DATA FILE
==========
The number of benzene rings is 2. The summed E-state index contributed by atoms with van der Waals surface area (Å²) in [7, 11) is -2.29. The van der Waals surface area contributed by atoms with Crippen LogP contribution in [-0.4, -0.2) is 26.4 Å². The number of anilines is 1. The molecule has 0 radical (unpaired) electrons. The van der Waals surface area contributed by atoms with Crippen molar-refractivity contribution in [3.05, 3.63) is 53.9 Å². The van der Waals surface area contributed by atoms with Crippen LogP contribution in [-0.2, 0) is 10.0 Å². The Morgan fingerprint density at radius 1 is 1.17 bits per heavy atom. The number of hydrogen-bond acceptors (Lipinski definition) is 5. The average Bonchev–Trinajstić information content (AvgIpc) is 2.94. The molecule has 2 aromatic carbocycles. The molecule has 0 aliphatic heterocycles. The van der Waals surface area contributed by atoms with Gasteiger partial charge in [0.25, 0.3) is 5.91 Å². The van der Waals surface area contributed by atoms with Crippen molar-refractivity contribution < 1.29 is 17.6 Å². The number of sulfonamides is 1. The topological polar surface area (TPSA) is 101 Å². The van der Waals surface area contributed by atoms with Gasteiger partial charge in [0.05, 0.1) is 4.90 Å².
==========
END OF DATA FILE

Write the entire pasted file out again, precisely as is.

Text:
The number of benzene rings is 2. The summed E-state index contributed by atoms with van der Waals surface area (Å²) in [7, 11) is -2.29. The van der Waals surface area contributed by atoms with Crippen LogP contribution in [-0.4, -0.2) is 26.4 Å². The number of anilines is 1. The molecule has 0 radical (unpaired) electrons. The van der Waals surface area contributed by atoms with Crippen molar-refractivity contribution in [3.05, 3.63) is 53.9 Å². The van der Waals surface area contributed by atoms with Crippen LogP contribution in [-0.2, 0) is 10.0 Å². The Morgan fingerprint density at radius 1 is 1.17 bits per heavy atom. The number of hydrogen-bond acceptors (Lipinski definition) is 5. The average Bonchev–Trinajstić information content (AvgIpc) is 2.94. The molecule has 2 aromatic carbocycles. The molecule has 0 aliphatic heterocycles. The van der Waals surface area contributed by atoms with Gasteiger partial charge in [0.25, 0.3) is 5.91 Å². The van der Waals surface area contributed by atoms with Crippen molar-refractivity contribution < 1.29 is 17.6 Å². The number of sulfonamides is 1. The topological polar surface area (TPSA) is 101 Å². The van der Waals surface area contributed by atoms with Gasteiger partial charge in [0.05, 0.1) is 4.90 Å².